dotmagazine: Oliver, as part of the Internet Governance Forum 2019, you were involved with the topic of digital inclusion and how that relates to infrastructure and access. So firstly, could you give us a definition of what you see as digital inclusion?
Oliver Süme: Well, the keyword for the discussion around digital inclusion actually is digital divide. We see a lot of areas in the world that are absolutely underserved in terms of infrastructure and access to the Internet. And that means that there is a huge crowd of people who aren't online at all and thus are excluded from the benefits of digital technology. Bringing these people online breaks down barriers to information and makes it easier for them to participate in the economy.
Only half of the population globally is currently online, and we need to find ways to include these people into the online community and provide them with all the opportunities the Internet and email give us. This is the global challenge that I would define and understand as digital inclusion.
dot: So talking about your panel session, what were the interesting ideas or perspectives that were coming out in the discussion?
Süme: It was very interesting to see perspectives from many different regions in the world. We had ministers on the panel from Chad, from Ghana, but also from Italy and from Pakistan. We also had industry leaders from the Internet industry on this panel, and it was quite interesting to see their different perspectives. For example, if you take the German or the Italian perspective – which we heard from the Italian minister for Communications and Digital – they do of course not have a fundamental problem of digital divide and infrastructure compared to other regions. But as everyone knows, even in highly developed regions, there are areas with white spots on the broadband infrastructure map. Even in Europe there are some areas – we already know that this is the case in particular in Germany – where people do not have access to the Internet, at least not via landline, and even the mobile connection is too weak to access significant content on the Internet. So it was interesting to see that this seems to be similar also in Italy, as we heard from the Italian minister Paola Pisano.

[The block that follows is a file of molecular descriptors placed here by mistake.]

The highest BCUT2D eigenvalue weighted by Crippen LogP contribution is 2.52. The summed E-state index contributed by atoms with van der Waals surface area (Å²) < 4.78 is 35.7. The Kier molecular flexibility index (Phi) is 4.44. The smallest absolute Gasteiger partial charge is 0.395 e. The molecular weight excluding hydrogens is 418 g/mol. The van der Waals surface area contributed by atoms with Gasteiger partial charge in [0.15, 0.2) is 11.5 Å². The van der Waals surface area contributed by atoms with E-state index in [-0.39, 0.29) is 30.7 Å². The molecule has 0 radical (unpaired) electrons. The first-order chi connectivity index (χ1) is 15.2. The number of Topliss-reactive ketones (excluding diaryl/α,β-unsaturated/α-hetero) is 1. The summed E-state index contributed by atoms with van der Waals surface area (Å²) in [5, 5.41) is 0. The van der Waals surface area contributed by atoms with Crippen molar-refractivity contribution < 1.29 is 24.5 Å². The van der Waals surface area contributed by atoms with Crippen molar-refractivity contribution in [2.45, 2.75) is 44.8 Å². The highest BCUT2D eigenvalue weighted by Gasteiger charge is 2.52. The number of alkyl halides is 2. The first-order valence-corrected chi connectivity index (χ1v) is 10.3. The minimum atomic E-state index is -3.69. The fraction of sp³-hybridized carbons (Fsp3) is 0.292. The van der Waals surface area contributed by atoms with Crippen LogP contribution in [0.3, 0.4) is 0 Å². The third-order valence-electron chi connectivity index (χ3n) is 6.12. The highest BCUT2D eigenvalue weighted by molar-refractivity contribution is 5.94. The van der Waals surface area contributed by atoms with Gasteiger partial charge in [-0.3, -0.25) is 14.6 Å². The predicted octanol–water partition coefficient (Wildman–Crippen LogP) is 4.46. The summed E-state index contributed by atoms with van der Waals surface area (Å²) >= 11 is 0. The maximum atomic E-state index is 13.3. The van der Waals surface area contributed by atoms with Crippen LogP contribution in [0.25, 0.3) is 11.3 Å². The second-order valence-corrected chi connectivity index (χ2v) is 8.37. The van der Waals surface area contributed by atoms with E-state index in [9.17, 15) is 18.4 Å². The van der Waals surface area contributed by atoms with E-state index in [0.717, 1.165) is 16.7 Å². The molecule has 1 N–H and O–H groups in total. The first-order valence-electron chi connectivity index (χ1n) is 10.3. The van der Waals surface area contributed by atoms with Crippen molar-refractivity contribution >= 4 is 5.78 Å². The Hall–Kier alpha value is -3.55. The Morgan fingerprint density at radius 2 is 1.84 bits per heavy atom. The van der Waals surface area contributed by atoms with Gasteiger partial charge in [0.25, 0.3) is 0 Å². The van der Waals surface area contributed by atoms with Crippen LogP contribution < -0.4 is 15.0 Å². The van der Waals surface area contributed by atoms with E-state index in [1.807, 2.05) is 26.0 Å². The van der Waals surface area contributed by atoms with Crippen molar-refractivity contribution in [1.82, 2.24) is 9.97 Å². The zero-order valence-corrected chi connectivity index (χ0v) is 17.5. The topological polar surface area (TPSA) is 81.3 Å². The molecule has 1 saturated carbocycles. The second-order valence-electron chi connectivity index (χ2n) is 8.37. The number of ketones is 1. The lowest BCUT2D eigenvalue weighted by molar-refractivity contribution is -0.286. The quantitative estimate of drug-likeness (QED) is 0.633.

When we heard the reports for example from Ghana, we learned a lot about a much more fundamental problem in that regard, because we see many regions in Africa where a huge number of people do not have access to the Internet at all. There are regions where you neither have access to the Internet via mobile, nor is there any infrastructure in terms of broadband. Consequently, an enormous number of people are just cut off from any kind of information and communication.
dot: So what do you see as being the way forward?
Süme: Digital inclusion is actually a huge challenge. We discussed different options during the panel, and the one that I tried to focus on and where I wanted to hear feedback from the panelists was so-called community networks. This is a solution often used in particular in Africa and other completely underserved regions in the world. Such projects aim to build wireless networks for the community of a certain region – for example, with a solar-powered wireless network connecting schools, or Internet access via satellite, where the hardware is installed on a truck serving as an access point for farmers. There are many great examples of such networks in a number of African countries.
The minister from Ghana actually confirmed in our panel discussion that they really see these community networks as part of a sustainable solution to provide Internet access, in regions where broadband infrastructure is otherwise hard to realize. Community networks can bridge the gap here. The minister from Ghana even said she does not only see this as a preliminary solution, but rather these networks can serve as lasting solutions at least for some regions in Africa. It was encouraging to hear that there are many approaches to making digital inclusion happen. However, the topic remains a huge challenge and we do need to support and promote potential solutions in the future.
Oliver Süme is Chair of the Board of the eco Association, a certified IT lawyer, and a partner at the international law firm Fieldfisher. He is an IT and technology law specialist with more than two decades of experience in the field. Oliver advises national and international clients from various sectors on their path to digitalization. Data protection, IT security and IT contracts are among his key areas, as well as the legal impact of new technologies such as AI and blockchain.